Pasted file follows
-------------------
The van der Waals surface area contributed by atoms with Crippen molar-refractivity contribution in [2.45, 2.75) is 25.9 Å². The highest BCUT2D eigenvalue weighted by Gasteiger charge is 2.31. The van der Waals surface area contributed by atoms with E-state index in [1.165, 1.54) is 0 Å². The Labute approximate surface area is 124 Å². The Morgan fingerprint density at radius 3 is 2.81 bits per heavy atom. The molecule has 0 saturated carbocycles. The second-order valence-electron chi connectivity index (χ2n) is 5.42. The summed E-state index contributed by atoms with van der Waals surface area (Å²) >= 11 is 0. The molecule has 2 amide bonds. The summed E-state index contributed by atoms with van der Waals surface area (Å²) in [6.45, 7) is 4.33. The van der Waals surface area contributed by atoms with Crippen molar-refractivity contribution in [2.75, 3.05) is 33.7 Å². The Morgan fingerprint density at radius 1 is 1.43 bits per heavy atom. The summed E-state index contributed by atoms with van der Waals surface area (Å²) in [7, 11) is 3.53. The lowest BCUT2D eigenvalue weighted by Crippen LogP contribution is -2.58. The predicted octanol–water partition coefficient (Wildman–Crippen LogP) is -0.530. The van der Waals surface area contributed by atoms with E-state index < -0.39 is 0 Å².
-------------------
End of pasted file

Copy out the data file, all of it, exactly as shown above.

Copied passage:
The van der Waals surface area contributed by atoms with Crippen molar-refractivity contribution in [2.45, 2.75) is 25.9 Å². The highest BCUT2D eigenvalue weighted by Gasteiger charge is 2.31. The van der Waals surface area contributed by atoms with E-state index in [1.165, 1.54) is 0 Å². The Labute approximate surface area is 124 Å². The Morgan fingerprint density at radius 3 is 2.81 bits per heavy atom. The molecule has 0 saturated carbocycles. The second-order valence-electron chi connectivity index (χ2n) is 5.42. The summed E-state index contributed by atoms with van der Waals surface area (Å²) >= 11 is 0. The molecule has 2 amide bonds. The summed E-state index contributed by atoms with van der Waals surface area (Å²) in [6.45, 7) is 4.33. The van der Waals surface area contributed by atoms with Crippen molar-refractivity contribution in [2.75, 3.05) is 33.7 Å². The Morgan fingerprint density at radius 1 is 1.43 bits per heavy atom. The summed E-state index contributed by atoms with van der Waals surface area (Å²) in [7, 11) is 3.53. The lowest BCUT2D eigenvalue weighted by Crippen LogP contribution is -2.58. The predicted octanol–water partition coefficient (Wildman–Crippen LogP) is -0.530. The van der Waals surface area contributed by atoms with E-state index < -0.39 is 0 Å².